CE to present HK$5b ed­u­ca­tion plan

China Daily (Hong Kong) - - FRONT PAGE - By WILLA WU in Hong Kong willa@chi­nadai­lyhk.com

Chief Ex­ec­u­tive Car­rie Lam Cheng Yuet-ngor on Mon­day said she would un­veil de­tailed plans to raise re­cur­rent ed­u­ca­tion spend­ing dur­ing a Leg­isla­tive Coun­cil meet­ing on Wed­nes­day. She called for sup­port for the plan from law­mak­ers, say­ing she wants to ad­dress such is­sues in the next cou­ple of months.

Dur­ing her elec­tion cam­paign Lam said ed­u­ca­tion was one of the most press­ing is­sues she was go­ing to tackle if elected.

“I am the one most re­spon­si­ble for lead­ing Hong Kong to a glo­ri­ous fu­ture in the next five years. It is a long-term and an ar­du­ous task,” Lam told re­porters on Mon­day, her first day in of­fice.

She re­it­er­ated her elec­tion prom­ise to in­crease re­cur­rent spend­ing on the city’s ed­u­ca­tion by HK$5 bil­lion an­nu­ally. Lam said she would table a pro­posal for the Ex­ec­u­tive Coun­cil to ex­am­ine on Tues­day. Af­ter ExCo ap­proval, Lam said she would dis­cuss de­tails of the plan at Wed­nes­day’s LegCo meet­ing.

She em­pha­sized that the plan would not be to spend the HK$5 bil­lion at once.

The plan pri­or­i­tized ar­eas need­ing ur­gent sup­port such as pro­grams for the com­ing se­mes­ter, which starts in Septem­ber. Pri­or­i­tized items had re­ceived broad sup­port in dis­cus­sions with dif­fer­ent po­lit­i­cal par­ties and ed­u­ca­tion stake­hold­ers in the past three months.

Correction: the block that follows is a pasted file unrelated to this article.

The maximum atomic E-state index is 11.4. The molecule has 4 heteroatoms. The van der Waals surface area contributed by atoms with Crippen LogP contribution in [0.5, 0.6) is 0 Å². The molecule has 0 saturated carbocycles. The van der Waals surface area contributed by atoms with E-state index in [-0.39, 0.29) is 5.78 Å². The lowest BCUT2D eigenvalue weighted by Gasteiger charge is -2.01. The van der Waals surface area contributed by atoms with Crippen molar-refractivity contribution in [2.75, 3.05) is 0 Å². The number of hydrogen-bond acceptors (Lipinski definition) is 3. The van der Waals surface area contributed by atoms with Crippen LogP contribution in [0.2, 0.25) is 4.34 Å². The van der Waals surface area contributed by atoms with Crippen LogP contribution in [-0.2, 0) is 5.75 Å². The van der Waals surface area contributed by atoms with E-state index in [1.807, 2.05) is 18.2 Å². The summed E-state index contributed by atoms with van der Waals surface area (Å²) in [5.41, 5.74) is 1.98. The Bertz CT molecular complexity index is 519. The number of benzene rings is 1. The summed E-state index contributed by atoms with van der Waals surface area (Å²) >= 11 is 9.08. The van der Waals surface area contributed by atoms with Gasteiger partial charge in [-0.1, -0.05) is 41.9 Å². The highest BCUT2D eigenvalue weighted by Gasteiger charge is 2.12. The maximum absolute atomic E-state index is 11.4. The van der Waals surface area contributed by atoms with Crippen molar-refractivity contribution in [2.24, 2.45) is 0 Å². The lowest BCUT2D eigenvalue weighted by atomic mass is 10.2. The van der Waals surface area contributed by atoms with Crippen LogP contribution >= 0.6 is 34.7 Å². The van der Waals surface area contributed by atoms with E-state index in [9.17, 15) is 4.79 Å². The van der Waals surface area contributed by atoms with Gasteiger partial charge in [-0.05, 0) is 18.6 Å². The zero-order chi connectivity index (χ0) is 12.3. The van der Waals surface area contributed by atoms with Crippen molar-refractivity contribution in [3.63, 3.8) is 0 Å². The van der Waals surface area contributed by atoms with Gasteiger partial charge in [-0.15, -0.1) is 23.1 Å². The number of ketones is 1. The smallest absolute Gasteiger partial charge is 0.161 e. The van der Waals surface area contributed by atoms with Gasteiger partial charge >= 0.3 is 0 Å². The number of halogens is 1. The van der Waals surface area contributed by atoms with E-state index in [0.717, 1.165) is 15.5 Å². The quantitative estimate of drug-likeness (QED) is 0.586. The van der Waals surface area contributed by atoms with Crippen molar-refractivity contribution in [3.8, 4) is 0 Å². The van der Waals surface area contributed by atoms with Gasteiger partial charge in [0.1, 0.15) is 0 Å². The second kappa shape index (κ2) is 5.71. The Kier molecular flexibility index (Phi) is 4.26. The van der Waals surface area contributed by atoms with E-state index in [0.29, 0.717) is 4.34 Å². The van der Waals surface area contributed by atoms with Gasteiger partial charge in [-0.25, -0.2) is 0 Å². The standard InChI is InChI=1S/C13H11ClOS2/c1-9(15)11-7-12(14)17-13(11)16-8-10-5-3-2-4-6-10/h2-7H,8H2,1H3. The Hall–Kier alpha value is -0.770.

“I am cau­tiously op­ti­mistic that we should be able to get this through be­fore the sum­mer re­cess at the LegCo. So when it comes the 2017-18 school year, new re­sources will be in­jected into the ed­u­ca­tion sys­tem,” Lam noted.

The LegCo sum­mer re­cess starts in late July and lasts three months.

Law­maker Starry Lee Waik­ing said it was “highly pos­si­ble” that the plan would be ap­proved be­fore the break.

Lee is chair­woman of the city’s big­gest po­lit­i­cal party in terms of LegCo seats — the Demo­cratic Al­liance for the Bet­ter­ment and Progress of Hong Kong (DAB). She has also sug­gested the new CE first deal with is­sues Hong Kong peo­ple care about the most — such as hous­ing, health and eco­nomic devel­op­ment — to win peo­ple’s trust.

More­over, the city’s new chief also vowed to re­view the cur­rent Ba­sic Com­pe­tence As­sess­ment (BCA) test for Pri­mary 3 pupils. This is in a bid to re­turn the tests (crit­i­cized for be­ing “too stress­ful” for pupils) back to their orig­i­nal pur­pose — to as­sess their aca­demic com­pe­tence with­out re­quir­ing spe­cific drills for pupils.

The BCA is the revamped ver­sion of Ter­ri­tory-wide Sys­tem As­sess­ment (TSA), which was launched in 2004. The test drew con­tro­versy from par­ents as it en­cour­aged ex­ces­sive ex­er­cises and ex­tra tu­tor­ing.

Lam also de­liv­ered an­other elec­tion prom­ise on mend­ing re­la­tions be­tween the gov­ern­ment and leg­is­la­ture. She said she would be “very will­ing” to ar­range more meet­ings with law­mak­ers to ex­plain fu­ture gov­ern­ment poli­cies dur­ing her five-year term.

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